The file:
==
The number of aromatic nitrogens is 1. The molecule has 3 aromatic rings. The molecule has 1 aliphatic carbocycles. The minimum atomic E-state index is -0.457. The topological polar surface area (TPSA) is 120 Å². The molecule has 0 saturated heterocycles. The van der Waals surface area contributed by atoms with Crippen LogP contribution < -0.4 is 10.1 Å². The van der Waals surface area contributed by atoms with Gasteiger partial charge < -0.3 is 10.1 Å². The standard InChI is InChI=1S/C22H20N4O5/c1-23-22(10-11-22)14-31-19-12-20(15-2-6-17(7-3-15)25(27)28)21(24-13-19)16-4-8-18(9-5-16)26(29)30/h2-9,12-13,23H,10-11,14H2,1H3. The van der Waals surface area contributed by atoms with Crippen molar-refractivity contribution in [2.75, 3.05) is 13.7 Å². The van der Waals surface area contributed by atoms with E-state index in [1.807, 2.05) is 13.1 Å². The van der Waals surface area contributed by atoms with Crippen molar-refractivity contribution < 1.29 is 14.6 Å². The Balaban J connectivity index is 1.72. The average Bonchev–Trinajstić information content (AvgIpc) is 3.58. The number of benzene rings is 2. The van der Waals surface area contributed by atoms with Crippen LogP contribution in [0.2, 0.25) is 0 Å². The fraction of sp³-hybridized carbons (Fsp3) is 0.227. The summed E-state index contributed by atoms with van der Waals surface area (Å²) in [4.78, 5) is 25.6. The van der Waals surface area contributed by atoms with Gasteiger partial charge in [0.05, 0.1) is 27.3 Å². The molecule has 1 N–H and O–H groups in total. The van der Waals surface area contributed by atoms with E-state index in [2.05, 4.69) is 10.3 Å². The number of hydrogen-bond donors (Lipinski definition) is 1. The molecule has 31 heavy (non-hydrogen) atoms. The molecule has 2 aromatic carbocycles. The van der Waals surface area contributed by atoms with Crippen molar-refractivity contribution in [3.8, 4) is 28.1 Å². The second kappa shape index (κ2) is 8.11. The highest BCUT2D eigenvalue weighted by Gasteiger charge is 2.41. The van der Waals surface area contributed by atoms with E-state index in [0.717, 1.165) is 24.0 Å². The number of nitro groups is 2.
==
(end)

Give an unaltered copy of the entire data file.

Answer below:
The number of aromatic nitrogens is 1. The molecule has 3 aromatic rings. The molecule has 1 aliphatic carbocycles. The minimum atomic E-state index is -0.457. The topological polar surface area (TPSA) is 120 Å². The molecule has 0 saturated heterocycles. The van der Waals surface area contributed by atoms with Crippen LogP contribution < -0.4 is 10.1 Å². The van der Waals surface area contributed by atoms with Gasteiger partial charge < -0.3 is 10.1 Å². The standard InChI is InChI=1S/C22H20N4O5/c1-23-22(10-11-22)14-31-19-12-20(15-2-6-17(7-3-15)25(27)28)21(24-13-19)16-4-8-18(9-5-16)26(29)30/h2-9,12-13,23H,10-11,14H2,1H3. The van der Waals surface area contributed by atoms with Crippen molar-refractivity contribution in [2.75, 3.05) is 13.7 Å². The van der Waals surface area contributed by atoms with E-state index in [1.807, 2.05) is 13.1 Å². The van der Waals surface area contributed by atoms with Crippen molar-refractivity contribution < 1.29 is 14.6 Å². The Balaban J connectivity index is 1.72. The average Bonchev–Trinajstić information content (AvgIpc) is 3.58. The number of benzene rings is 2. The van der Waals surface area contributed by atoms with Crippen LogP contribution in [0.2, 0.25) is 0 Å². The fraction of sp³-hybridized carbons (Fsp3) is 0.227. The summed E-state index contributed by atoms with van der Waals surface area (Å²) in [4.78, 5) is 25.6. The van der Waals surface area contributed by atoms with Gasteiger partial charge in [0.05, 0.1) is 27.3 Å². The molecule has 1 N–H and O–H groups in total. The van der Waals surface area contributed by atoms with E-state index in [2.05, 4.69) is 10.3 Å². The number of hydrogen-bond donors (Lipinski definition) is 1. The molecule has 31 heavy (non-hydrogen) atoms. The molecule has 2 aromatic carbocycles. The van der Waals surface area contributed by atoms with Crippen molar-refractivity contribution in [3.8, 4) is 28.1 Å². The second kappa shape index (κ2) is 8.11. The highest BCUT2D eigenvalue weighted by Gasteiger charge is 2.41. The van der Waals surface area contributed by atoms with E-state index in [0.717, 1.165) is 24.0 Å². The number of nitro groups is 2.